What LSD does to your brain
It's a powerful hallucinogenic drug which can change the way you see objects and reality.
Now after "50 years of waiting" scientists at Imperial College London have gained a unique insight into how LSD affects the human brain.
In a series of experiments 20 volunteers were injected with the Class A drug while they underwent a brain scan.
It's hoped it "could be developed to treat some psychiatric disorders".
Scientists found the drug broke down barriers between parts of the brain which usually control separate functions like vision, hearing and movement.
Watch the animation: What LSD does to your brain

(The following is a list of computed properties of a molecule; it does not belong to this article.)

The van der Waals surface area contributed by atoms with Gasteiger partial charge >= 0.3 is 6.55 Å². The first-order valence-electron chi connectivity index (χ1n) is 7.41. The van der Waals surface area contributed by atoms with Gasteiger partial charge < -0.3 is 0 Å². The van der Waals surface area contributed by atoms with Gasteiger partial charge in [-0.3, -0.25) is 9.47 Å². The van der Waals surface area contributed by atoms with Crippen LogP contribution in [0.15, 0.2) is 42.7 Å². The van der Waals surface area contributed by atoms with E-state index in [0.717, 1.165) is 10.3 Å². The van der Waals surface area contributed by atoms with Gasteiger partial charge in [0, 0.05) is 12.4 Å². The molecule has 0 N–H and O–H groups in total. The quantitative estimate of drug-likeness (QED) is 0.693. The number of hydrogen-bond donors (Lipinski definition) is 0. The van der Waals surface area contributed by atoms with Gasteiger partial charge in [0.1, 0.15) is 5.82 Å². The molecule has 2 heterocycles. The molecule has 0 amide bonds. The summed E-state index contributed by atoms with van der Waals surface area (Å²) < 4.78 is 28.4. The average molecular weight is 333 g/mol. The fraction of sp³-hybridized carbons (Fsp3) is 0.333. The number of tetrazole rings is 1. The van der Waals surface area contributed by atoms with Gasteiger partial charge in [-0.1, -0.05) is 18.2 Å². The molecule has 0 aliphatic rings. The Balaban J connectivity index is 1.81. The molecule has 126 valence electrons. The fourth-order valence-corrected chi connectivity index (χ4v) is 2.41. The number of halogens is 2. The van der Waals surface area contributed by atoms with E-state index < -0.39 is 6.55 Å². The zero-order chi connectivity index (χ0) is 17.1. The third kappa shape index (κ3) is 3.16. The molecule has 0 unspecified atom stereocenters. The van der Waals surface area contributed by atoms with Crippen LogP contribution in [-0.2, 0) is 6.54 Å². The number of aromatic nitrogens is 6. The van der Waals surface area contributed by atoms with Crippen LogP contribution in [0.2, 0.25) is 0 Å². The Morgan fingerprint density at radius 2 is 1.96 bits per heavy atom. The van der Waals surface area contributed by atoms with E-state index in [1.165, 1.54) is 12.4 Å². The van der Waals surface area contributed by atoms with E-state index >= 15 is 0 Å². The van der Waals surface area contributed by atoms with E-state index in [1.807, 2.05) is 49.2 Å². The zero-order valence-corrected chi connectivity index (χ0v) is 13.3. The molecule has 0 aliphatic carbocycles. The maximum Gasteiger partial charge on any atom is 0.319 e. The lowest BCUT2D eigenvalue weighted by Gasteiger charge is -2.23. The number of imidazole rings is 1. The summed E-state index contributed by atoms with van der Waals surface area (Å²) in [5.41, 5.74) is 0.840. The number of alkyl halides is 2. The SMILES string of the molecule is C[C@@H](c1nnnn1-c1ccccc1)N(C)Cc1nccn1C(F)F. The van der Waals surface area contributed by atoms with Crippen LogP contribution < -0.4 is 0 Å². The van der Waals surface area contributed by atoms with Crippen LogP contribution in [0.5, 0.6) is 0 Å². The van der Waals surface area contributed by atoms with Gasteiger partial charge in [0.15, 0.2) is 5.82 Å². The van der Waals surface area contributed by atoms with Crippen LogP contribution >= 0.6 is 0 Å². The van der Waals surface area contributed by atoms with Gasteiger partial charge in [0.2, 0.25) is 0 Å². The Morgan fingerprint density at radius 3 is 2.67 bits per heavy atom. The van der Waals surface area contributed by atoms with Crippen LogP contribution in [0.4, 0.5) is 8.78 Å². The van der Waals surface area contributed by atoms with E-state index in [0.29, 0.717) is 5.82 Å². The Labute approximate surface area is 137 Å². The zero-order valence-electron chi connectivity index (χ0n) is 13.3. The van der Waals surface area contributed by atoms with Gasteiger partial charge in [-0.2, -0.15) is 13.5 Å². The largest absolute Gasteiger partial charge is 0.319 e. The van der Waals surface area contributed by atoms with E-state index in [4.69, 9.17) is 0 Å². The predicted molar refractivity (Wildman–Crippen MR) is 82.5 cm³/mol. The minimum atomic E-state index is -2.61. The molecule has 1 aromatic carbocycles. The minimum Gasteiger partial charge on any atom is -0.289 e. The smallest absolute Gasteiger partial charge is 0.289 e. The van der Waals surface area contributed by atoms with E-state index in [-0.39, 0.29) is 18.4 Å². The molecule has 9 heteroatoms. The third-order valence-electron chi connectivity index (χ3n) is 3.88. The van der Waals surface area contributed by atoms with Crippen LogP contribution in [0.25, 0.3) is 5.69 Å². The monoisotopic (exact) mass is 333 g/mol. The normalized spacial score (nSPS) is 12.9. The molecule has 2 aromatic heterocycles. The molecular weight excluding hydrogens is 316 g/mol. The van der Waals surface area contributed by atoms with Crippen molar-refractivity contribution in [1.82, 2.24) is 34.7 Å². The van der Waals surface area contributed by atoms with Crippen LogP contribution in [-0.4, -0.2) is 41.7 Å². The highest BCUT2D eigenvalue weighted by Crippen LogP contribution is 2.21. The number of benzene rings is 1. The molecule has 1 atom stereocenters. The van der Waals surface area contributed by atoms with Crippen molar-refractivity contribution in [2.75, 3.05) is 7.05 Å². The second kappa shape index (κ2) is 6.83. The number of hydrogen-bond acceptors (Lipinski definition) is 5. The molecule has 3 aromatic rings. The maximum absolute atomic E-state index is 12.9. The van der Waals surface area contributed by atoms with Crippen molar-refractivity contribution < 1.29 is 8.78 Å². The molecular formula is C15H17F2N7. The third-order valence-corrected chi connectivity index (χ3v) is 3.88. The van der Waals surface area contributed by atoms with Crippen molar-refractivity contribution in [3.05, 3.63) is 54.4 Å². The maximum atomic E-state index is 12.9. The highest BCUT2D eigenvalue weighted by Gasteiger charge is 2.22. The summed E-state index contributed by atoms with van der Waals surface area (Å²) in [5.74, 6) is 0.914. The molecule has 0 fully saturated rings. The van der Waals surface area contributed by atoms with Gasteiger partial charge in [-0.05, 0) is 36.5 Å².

The findings also suggest the drug can lead to a better sense of wellbeing as the effects wear off, meaning LSD could be possibly used in some treatments.
As the volunteers in the study started to "trip out" with hallucinations, scans showed they received information from many parts of the brain.
Regions that were once separate sometimes "spoke with each other".
David Nutt, a senior researcher on the study, said: "This is to neuroscience what the Higgs boson was to particle physics.
"We didn't know how these profound effects were produced. It was too difficult to do.
"Scientists were either scared or couldn't be bothered to overcome the enormous hurdles to get this done."
LSD normally comes in tabs or pellets which are swallowed.
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